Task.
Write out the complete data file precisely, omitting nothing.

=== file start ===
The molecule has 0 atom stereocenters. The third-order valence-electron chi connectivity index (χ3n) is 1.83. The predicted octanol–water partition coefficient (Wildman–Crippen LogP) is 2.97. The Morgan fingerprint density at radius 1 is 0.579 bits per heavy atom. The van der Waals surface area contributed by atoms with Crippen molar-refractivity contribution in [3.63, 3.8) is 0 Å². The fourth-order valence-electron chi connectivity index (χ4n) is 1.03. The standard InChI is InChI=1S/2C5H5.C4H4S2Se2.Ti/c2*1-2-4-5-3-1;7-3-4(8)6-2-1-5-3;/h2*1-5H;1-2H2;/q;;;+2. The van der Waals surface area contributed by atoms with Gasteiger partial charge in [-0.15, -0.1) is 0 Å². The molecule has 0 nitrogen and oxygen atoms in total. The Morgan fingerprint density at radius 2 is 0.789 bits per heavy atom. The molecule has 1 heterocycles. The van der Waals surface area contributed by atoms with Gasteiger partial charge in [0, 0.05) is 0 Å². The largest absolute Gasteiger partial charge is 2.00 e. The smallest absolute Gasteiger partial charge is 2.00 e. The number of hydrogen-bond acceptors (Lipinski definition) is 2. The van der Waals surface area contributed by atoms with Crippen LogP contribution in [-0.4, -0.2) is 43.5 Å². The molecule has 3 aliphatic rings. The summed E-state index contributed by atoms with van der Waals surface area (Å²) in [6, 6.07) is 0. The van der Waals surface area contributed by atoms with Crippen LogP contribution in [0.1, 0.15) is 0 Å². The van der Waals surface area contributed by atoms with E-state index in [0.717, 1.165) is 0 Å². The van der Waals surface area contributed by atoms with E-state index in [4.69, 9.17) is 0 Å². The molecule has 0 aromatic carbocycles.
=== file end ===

The molecule has 0 atom stereocenters. The third-order valence-electron chi connectivity index (χ3n) is 1.83. The predicted octanol–water partition coefficient (Wildman–Crippen LogP) is 2.97. The Morgan fingerprint density at radius 1 is 0.579 bits per heavy atom. The van der Waals surface area contributed by atoms with Crippen molar-refractivity contribution in [3.63, 3.8) is 0 Å². The fourth-order valence-electron chi connectivity index (χ4n) is 1.03. The standard InChI is InChI=1S/2C5H5.C4H4S2Se2.Ti/c2*1-2-4-5-3-1;7-3-4(8)6-2-1-5-3;/h2*1-5H;1-2H2;/q;;;+2. The van der Waals surface area contributed by atoms with Gasteiger partial charge in [-0.15, -0.1) is 0 Å². The molecule has 0 nitrogen and oxygen atoms in total. The Morgan fingerprint density at radius 2 is 0.789 bits per heavy atom. The molecule has 1 heterocycles. The van der Waals surface area contributed by atoms with Gasteiger partial charge in [0, 0.05) is 0 Å². The largest absolute Gasteiger partial charge is 2.00 e. The smallest absolute Gasteiger partial charge is 2.00 e. The number of hydrogen-bond acceptors (Lipinski definition) is 2. The van der Waals surface area contributed by atoms with Crippen LogP contribution in [-0.4, -0.2) is 43.5 Å². The molecule has 3 aliphatic rings. The summed E-state index contributed by atoms with van der Waals surface area (Å²) in [6, 6.07) is 0. The van der Waals surface area contributed by atoms with Crippen LogP contribution in [0.1, 0.15) is 0 Å². The van der Waals surface area contributed by atoms with E-state index in [0.717, 1.165) is 0 Å². The van der Waals surface area contributed by atoms with E-state index in [4.69, 9.17) is 0 Å². The molecule has 0 aromatic carbocycles.